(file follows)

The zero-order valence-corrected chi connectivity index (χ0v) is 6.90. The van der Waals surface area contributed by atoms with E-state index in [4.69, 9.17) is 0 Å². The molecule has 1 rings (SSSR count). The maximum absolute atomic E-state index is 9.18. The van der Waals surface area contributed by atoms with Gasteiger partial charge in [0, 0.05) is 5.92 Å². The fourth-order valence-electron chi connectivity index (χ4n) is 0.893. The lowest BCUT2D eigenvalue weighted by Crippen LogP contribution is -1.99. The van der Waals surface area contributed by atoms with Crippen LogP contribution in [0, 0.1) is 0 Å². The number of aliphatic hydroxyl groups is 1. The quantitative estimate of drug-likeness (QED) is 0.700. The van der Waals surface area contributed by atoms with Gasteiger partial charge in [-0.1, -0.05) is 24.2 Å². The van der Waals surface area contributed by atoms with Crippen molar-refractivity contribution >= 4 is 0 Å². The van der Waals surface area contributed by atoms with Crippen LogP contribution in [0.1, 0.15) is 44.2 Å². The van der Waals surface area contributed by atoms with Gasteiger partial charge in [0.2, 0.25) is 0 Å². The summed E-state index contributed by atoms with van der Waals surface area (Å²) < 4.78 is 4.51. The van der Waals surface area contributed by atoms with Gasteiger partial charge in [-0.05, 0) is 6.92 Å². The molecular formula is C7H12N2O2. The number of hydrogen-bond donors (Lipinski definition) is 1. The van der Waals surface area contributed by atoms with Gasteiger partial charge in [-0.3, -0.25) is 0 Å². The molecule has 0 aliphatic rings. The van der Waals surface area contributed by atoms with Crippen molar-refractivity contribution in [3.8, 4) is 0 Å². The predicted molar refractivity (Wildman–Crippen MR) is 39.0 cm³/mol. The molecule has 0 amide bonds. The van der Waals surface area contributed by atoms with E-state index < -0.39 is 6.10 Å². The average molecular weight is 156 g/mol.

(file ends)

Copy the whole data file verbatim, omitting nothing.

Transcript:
The zero-order valence-corrected chi connectivity index (χ0v) is 6.90. The van der Waals surface area contributed by atoms with E-state index in [4.69, 9.17) is 0 Å². The molecule has 1 rings (SSSR count). The maximum absolute atomic E-state index is 9.18. The van der Waals surface area contributed by atoms with Gasteiger partial charge in [0, 0.05) is 5.92 Å². The fourth-order valence-electron chi connectivity index (χ4n) is 0.893. The lowest BCUT2D eigenvalue weighted by Crippen LogP contribution is -1.99. The van der Waals surface area contributed by atoms with Crippen LogP contribution in [0, 0.1) is 0 Å². The number of aliphatic hydroxyl groups is 1. The quantitative estimate of drug-likeness (QED) is 0.700. The van der Waals surface area contributed by atoms with Gasteiger partial charge in [-0.1, -0.05) is 24.2 Å². The van der Waals surface area contributed by atoms with Crippen molar-refractivity contribution >= 4 is 0 Å². The van der Waals surface area contributed by atoms with Crippen LogP contribution in [0.1, 0.15) is 44.2 Å². The van der Waals surface area contributed by atoms with Gasteiger partial charge in [0.2, 0.25) is 0 Å². The summed E-state index contributed by atoms with van der Waals surface area (Å²) < 4.78 is 4.51. The van der Waals surface area contributed by atoms with Gasteiger partial charge in [-0.05, 0) is 6.92 Å². The molecular formula is C7H12N2O2. The number of hydrogen-bond donors (Lipinski definition) is 1. The van der Waals surface area contributed by atoms with Gasteiger partial charge in [-0.3, -0.25) is 0 Å². The molecule has 0 aliphatic rings. The van der Waals surface area contributed by atoms with Crippen molar-refractivity contribution in [3.8, 4) is 0 Å². The predicted molar refractivity (Wildman–Crippen MR) is 39.0 cm³/mol. The molecule has 0 amide bonds. The van der Waals surface area contributed by atoms with E-state index < -0.39 is 6.10 Å². The average molecular weight is 156 g/mol.